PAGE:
Monday, September 9, 2013

Cheat sheet for country living…

Yesterday I did something which caused ST to call me a “city slicker on her first trip to the sticks.”

Did I accidentally leave a gate open?

Did I mix up some sheep in the yards after they’d been drafted?

Did I drive the ute to the other side of the property and run out of fuel?

So what did I do that could possibly have received such a harsh critique?
Well, when asked to pick up some steel posts from the shed and deliver them to him about 15km away, I grabbed 210cm long posts instead of regular sized 165cm ones. Woops.

ST: “But didn’t you look at them when you grabbed them, and hold them up next to you and realise they were too big?”

Ummm… No. I popped them straight in the back of the ute and drove off, congratulating myself on what a good job I’d done choosing the nicer, straighter, blacker posts instead of the bent, rusty, dodgy looking ones next to them.

As the saying goes, you can take the girl out of the city but you can’t make her drink when a champagne in the hand is worth two in the fridge. That is what they say, isn’t it?

So as a public service to the people of Australia, I'm sharing some of the stupidest, most embarrassing city slicker things I’ve done in my 2.5years at Burragan. This way everyone else can learn from my mistakes, and we’ll become a nation of uber paddock-savvy, professional farmers.

Things you need to know (or what not to do) when you visit your country cousins… or marry a farmer:

1) Not all sheep look like miniature versions of Goulburn’s famous Big Merino.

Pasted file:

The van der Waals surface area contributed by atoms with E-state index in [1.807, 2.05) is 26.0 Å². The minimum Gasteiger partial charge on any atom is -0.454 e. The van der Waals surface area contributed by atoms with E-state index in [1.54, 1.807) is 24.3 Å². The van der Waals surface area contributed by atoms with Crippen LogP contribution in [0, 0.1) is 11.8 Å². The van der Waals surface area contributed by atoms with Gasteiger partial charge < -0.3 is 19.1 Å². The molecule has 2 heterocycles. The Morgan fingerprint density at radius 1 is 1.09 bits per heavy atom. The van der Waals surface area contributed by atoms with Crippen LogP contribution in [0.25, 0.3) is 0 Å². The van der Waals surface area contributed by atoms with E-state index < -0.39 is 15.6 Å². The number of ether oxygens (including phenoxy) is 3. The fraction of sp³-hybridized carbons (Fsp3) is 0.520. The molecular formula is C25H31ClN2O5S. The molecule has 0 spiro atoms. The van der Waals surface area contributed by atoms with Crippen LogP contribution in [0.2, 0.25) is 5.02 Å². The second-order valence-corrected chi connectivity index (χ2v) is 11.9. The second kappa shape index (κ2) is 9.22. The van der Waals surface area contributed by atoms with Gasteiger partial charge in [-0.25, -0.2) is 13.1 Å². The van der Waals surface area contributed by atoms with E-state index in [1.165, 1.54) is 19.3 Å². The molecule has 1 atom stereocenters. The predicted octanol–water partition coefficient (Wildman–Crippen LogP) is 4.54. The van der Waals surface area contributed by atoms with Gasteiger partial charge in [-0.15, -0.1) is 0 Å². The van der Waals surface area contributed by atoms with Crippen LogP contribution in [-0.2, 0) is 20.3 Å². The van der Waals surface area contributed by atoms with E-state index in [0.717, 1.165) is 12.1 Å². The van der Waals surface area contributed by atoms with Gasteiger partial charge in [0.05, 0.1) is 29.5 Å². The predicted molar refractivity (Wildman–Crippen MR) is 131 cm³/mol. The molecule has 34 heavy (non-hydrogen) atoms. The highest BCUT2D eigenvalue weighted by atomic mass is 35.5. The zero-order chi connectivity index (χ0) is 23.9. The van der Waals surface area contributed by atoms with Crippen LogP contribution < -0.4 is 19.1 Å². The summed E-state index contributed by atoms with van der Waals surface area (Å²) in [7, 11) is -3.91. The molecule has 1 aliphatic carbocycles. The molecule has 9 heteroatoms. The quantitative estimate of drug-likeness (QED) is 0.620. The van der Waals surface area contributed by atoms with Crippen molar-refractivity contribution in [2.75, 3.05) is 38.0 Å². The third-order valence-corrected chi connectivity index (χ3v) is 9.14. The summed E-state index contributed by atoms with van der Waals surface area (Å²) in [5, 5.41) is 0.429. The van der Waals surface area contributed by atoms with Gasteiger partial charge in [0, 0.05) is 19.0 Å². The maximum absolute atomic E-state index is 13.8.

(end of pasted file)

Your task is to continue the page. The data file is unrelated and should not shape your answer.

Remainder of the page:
I found this out not long after moving to Burragan, when I went to collect the mail and came back with a wondrous story about all the things I’d seen during the trip. It’s 15km to the mailbox and most of that is through the neighbour’s place…

Bessie: “…and oh, you should have seen the goats! Thousands of goats that were in the neighbour’s place… thousands, just thousands… all there running in a mob! You should have seen them! It’s like they are running goats instead of sheep!”

ST: “Where did you say they were?”

Bessie: “Just in the neighbour’s place there, in the paddock with our mail box in it.”

ST: “They’re not goats. That’s the neighbour’s dorper-damaras.”

2) Some sheep don’t have wool.
They’re still sheep. Not diseased sheep. They’re just meat sheep, not wool sheep.
I found this out during my very first shearing experience. ST and I were helping his parents draft sheep at their place. His mum and I was pushing up the sheep from behind, making sure they were running through the draft continuously… when all of a sudden this crazy looking animal came through the mob with all its weird hairy wool stuff half falling off…

Bessie: “Ohmigod! Ohmigod! WHAT on earth is THAT, that, that, THING?”

ST’s Mum: “What thing?”

Bessie : “That! That one there! What’s wrong with it? Why does it look like that!? What’s happening to it?”

ST’s Mum: “Which one?”

Bessie: “The one with the MOHAWK! What IS it!?”

ST’s Mum: “The dorper ram?”

3) Sheep eat grass.
They have done for centuries. They’re unlikely to try eating meat any time soon.
I found this out, quite embarrassingly, when ST’s sister and brother-in-law were visiting. ST and the brother-in-law were talking about poison baiting for feral animals such as foxes and pigs, when I piped up and asked: “But doesn’t anyone ever have any trouble with the sheep eating the baits?”

BIL: “Well, generally sheep eat grass.”